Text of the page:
Allergies: Are We Too Clean?

  • This label on a package of cookies has six foods of the Big Eight. Over 90 percent of food allergies are caused by just eight foods: milk, eggs, peanuts, tree nuts such as almonds, soy, wheat, fish and shellfish. (Photo by Lester Graham)

Doctors say problems with allergies are
increasing. Up to 30% of Americans are
allergic to something. Rebecca Williams reports
doctors are trying to figure out why allergies are
on the rise:


Doctors say problems with allergies are
increasing. Up to 30% of Americans are
allergic to something. Rebecca Williams reports
doctors are trying to figure out why allergies are
on the rise:

Micaela Keller is ten years old. Her world is full of things that might
make her sick.

“I’m allergic to pollen, ragweed, anything in the daisy family, nuts, all
nuts, dairy, soy, cats and grass.”

Food allergies are usually the worst allergies. Micaela says she knows
right away if she accidentally eats something she’s allergic to.

“When I have soy I will get really itchy and might get red in the face. My
lips might start swelling up or something.”

In the worst cases… allergic reactions can make it hard to breathe.
Sometimes, your airways can shut down, your blood pressure can drop and you
can die.

Experts say cases of food allergies have doubled over the past 10 years.
Kids have seen the highest increases. But no one knows exactly why.

Dr. Marc McMorris treats kids’ allergies. He’s in charge of the Food
Allergy Clinic at the University of Michigan.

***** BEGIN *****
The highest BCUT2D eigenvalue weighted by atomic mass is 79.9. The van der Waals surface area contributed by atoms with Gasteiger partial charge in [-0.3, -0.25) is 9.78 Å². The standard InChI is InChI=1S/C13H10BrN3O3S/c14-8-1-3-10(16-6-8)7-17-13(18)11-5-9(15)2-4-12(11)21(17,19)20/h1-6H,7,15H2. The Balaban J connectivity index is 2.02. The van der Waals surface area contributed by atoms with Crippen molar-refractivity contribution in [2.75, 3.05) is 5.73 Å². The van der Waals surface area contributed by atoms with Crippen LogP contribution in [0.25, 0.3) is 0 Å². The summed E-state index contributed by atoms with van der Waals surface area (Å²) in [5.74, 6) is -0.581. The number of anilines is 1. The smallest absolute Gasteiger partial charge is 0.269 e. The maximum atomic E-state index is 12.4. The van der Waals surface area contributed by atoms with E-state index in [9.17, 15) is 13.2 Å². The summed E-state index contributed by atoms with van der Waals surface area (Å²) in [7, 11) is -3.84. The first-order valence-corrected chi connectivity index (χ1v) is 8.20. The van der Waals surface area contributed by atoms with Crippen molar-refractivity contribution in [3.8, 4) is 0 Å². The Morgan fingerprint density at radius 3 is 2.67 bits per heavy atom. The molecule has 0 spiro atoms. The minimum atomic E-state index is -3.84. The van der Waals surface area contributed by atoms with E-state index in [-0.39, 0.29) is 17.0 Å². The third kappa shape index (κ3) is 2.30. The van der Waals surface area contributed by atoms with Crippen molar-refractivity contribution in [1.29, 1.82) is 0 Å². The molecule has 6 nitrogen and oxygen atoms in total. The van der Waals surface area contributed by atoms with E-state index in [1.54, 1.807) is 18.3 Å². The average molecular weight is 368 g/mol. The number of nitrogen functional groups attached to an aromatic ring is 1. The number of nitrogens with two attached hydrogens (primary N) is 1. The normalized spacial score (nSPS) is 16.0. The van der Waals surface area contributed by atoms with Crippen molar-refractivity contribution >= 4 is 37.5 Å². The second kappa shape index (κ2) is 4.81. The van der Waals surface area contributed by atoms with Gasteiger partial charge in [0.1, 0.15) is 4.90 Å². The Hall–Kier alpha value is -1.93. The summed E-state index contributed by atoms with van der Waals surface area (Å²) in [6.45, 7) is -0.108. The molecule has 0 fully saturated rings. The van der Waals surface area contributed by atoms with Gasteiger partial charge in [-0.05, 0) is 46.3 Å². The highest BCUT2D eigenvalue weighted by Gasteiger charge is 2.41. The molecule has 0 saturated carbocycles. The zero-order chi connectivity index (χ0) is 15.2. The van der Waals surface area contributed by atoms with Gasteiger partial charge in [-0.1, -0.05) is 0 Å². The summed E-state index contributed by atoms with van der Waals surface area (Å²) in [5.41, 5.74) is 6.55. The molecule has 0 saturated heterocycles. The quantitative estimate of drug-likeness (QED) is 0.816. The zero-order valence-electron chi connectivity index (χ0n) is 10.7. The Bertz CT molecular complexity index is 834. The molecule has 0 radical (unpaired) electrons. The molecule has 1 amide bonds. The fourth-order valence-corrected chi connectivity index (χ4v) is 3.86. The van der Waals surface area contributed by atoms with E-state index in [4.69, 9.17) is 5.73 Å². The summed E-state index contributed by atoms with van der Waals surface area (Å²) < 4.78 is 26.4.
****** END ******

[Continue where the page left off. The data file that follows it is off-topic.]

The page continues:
He says our immune systems are so complex that there’s probably not a simple
explanation. He says there are probably at least three different things
going on.

First, allergies run in families. If both parents have allergies, there’s a
70 to 80% chance their child will have allergies.

Second, there’s the way we process food in this country. Take peanuts for
example. Dr. McMorris says dry roasting peanuts makes them more likely to
cause reactions.

Then… there’s the third thing and it’s really causing a lot of debate.
It’s called the hygiene hypothesis. The idea is: we might be too clean for
our own good.

“The immune system is put there for survival, to fight
bacteria, viruses and parasites and that type of thing and in the last 50 to 80
years we’ve had antibiotics, vaccines and a much cleaner world, and if the
immune system doesn’t have to worry about those issues as much it’s going to
find something else to do.”

So… instead of constantly fighting off bacteria… the immune system
thinks something as harmless as a peanut butter sandwich… is going to hurt
the body. So the immune system treats the peanut butter like an invader.

Dr. McMorris says there’s evidence that the more germs you’re exposed to
early in life, the less likely you are to have allergies. He says it
doesn’t make sense to go back to a dirtier lifestyle. But he says we should
be careful about some things… like not over-using antibiotics and harsh
antibacterial soaps.

He also says being exposed to some kinds of bacteria might help. He says
there’s evidence that having pets in the house might make you less likely to
develop allergies.

“The data for pets would say if you have three or more cats or dogs within a
household that you have a lower risk for allergies.”

That’s because you’re exposed to a certain bacteria animals carry. It might
help your system fight off allergies.

But Dr. McMorris says it’s not a good idea to rush out and get a litter of
kittens if you already have allergies in the family. That could make the
problem a lot worse.

Remember Micaela, the girl with all the allergies? Her mom thinks having
pets in the house does help.

(Joy to dogs: “Say hi. High five!” dogs bark)

Joy Keller says her kids have grown up with dogs. They’ve been tested and
it turns out they’re not allergic. So their doctor said they should keep
the dogs. Keller says they just have to vacuum more often.

“We’ve been told right from the beginning, keep where they sleep clean but
don’t be obsessive about cleaning, they have to live in this world and so
the world is not a sterile place.”

The world is not a sterile place. But maybe… we’re trying to make it a
little too sterile.

For the Environment Report, I’m Rebecca Williams.

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